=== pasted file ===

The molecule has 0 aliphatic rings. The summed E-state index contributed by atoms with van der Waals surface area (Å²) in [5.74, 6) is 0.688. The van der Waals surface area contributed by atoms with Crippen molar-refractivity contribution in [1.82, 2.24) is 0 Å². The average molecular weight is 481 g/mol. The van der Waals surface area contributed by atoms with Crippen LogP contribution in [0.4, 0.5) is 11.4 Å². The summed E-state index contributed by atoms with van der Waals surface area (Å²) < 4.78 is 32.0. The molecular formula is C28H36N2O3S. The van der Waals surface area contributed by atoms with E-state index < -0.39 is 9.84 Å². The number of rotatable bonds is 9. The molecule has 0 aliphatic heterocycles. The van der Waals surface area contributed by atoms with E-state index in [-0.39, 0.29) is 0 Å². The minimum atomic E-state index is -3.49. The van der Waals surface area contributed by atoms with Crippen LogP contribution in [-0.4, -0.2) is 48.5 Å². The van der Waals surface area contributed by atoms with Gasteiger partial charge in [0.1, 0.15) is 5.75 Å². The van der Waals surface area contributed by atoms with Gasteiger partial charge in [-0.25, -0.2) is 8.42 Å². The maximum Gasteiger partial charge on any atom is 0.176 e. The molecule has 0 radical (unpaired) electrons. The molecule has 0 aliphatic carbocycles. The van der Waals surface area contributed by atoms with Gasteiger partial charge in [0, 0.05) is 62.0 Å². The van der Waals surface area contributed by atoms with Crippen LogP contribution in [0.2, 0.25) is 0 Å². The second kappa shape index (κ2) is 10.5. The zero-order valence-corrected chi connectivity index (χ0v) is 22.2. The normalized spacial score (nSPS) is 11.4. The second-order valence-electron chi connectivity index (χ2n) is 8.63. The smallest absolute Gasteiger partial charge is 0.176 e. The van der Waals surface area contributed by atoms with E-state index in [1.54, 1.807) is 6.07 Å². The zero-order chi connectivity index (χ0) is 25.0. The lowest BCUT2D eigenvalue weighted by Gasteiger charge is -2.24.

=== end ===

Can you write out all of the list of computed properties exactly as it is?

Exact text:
The molecule has 0 aliphatic rings. The summed E-state index contributed by atoms with van der Waals surface area (Å²) in [5.74, 6) is 0.688. The van der Waals surface area contributed by atoms with Crippen molar-refractivity contribution in [1.82, 2.24) is 0 Å². The average molecular weight is 481 g/mol. The van der Waals surface area contributed by atoms with Crippen LogP contribution in [0.4, 0.5) is 11.4 Å². The summed E-state index contributed by atoms with van der Waals surface area (Å²) < 4.78 is 32.0. The molecular formula is C28H36N2O3S. The van der Waals surface area contributed by atoms with E-state index < -0.39 is 9.84 Å². The number of rotatable bonds is 9. The molecule has 0 aliphatic heterocycles. The van der Waals surface area contributed by atoms with E-state index in [-0.39, 0.29) is 0 Å². The minimum atomic E-state index is -3.49. The van der Waals surface area contributed by atoms with Crippen LogP contribution in [-0.4, -0.2) is 48.5 Å². The van der Waals surface area contributed by atoms with Gasteiger partial charge in [0.1, 0.15) is 5.75 Å². The van der Waals surface area contributed by atoms with Gasteiger partial charge in [-0.25, -0.2) is 8.42 Å². The maximum Gasteiger partial charge on any atom is 0.176 e. The molecule has 0 radical (unpaired) electrons. The molecule has 0 aliphatic carbocycles. The van der Waals surface area contributed by atoms with Gasteiger partial charge in [0, 0.05) is 62.0 Å². The van der Waals surface area contributed by atoms with Crippen LogP contribution in [0.2, 0.25) is 0 Å². The second kappa shape index (κ2) is 10.5. The zero-order valence-corrected chi connectivity index (χ0v) is 22.2. The normalized spacial score (nSPS) is 11.4. The second-order valence-electron chi connectivity index (χ2n) is 8.63. The smallest absolute Gasteiger partial charge is 0.176 e. The van der Waals surface area contributed by atoms with E-state index in [1.54, 1.807) is 6.07 Å². The zero-order chi connectivity index (χ0) is 25.0. The lowest BCUT2D eigenvalue weighted by Gasteiger charge is -2.24.